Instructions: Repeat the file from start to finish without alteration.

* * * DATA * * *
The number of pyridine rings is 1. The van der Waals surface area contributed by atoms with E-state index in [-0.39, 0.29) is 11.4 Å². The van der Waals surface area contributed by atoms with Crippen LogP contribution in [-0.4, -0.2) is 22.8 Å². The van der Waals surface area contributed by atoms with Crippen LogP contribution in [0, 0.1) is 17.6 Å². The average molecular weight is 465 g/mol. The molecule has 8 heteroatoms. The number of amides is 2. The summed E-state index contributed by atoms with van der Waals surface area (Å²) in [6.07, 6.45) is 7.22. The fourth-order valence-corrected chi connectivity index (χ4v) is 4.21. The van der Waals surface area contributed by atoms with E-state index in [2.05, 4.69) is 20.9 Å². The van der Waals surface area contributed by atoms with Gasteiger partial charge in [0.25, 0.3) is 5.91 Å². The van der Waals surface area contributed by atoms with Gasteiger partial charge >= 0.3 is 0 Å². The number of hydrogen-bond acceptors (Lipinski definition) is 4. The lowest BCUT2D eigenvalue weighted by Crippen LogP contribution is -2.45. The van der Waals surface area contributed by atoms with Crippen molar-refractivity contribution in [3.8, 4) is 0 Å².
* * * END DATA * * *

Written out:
The number of pyridine rings is 1. The van der Waals surface area contributed by atoms with E-state index in [-0.39, 0.29) is 11.4 Å². The van der Waals surface area contributed by atoms with Crippen LogP contribution in [-0.4, -0.2) is 22.8 Å². The van der Waals surface area contributed by atoms with Crippen LogP contribution in [0, 0.1) is 17.6 Å². The average molecular weight is 465 g/mol. The molecule has 8 heteroatoms. The number of amides is 2. The summed E-state index contributed by atoms with van der Waals surface area (Å²) in [6.07, 6.45) is 7.22. The fourth-order valence-corrected chi connectivity index (χ4v) is 4.21. The van der Waals surface area contributed by atoms with E-state index in [2.05, 4.69) is 20.9 Å². The van der Waals surface area contributed by atoms with Gasteiger partial charge in [0.25, 0.3) is 5.91 Å². The van der Waals surface area contributed by atoms with Gasteiger partial charge >= 0.3 is 0 Å². The number of hydrogen-bond acceptors (Lipinski definition) is 4. The lowest BCUT2D eigenvalue weighted by Crippen LogP contribution is -2.45. The van der Waals surface area contributed by atoms with Crippen molar-refractivity contribution in [3.8, 4) is 0 Å².